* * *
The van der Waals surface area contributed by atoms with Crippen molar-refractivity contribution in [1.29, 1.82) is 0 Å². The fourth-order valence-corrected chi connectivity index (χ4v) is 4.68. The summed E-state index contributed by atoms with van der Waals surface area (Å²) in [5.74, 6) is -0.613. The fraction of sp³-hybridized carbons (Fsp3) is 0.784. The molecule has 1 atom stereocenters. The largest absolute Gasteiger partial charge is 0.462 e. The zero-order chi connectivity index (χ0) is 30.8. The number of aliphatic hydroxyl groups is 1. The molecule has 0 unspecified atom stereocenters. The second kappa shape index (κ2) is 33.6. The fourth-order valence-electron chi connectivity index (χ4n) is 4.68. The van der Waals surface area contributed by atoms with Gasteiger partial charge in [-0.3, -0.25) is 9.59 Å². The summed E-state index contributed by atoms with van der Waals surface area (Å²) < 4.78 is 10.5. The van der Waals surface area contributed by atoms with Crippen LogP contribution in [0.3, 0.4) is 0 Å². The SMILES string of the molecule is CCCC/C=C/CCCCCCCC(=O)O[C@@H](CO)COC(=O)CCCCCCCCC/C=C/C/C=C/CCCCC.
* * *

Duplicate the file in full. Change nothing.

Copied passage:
The van der Waals surface area contributed by atoms with Crippen molar-refractivity contribution in [1.29, 1.82) is 0 Å². The fourth-order valence-corrected chi connectivity index (χ4v) is 4.68. The summed E-state index contributed by atoms with van der Waals surface area (Å²) in [5.74, 6) is -0.613. The fraction of sp³-hybridized carbons (Fsp3) is 0.784. The molecule has 1 atom stereocenters. The largest absolute Gasteiger partial charge is 0.462 e. The zero-order chi connectivity index (χ0) is 30.8. The number of aliphatic hydroxyl groups is 1. The molecule has 0 unspecified atom stereocenters. The second kappa shape index (κ2) is 33.6. The fourth-order valence-electron chi connectivity index (χ4n) is 4.68. The van der Waals surface area contributed by atoms with Gasteiger partial charge in [-0.3, -0.25) is 9.59 Å². The summed E-state index contributed by atoms with van der Waals surface area (Å²) < 4.78 is 10.5. The van der Waals surface area contributed by atoms with Crippen LogP contribution in [0.3, 0.4) is 0 Å². The SMILES string of the molecule is CCCC/C=C/CCCCCCCC(=O)O[C@@H](CO)COC(=O)CCCCCCCCC/C=C/C/C=C/CCCCC.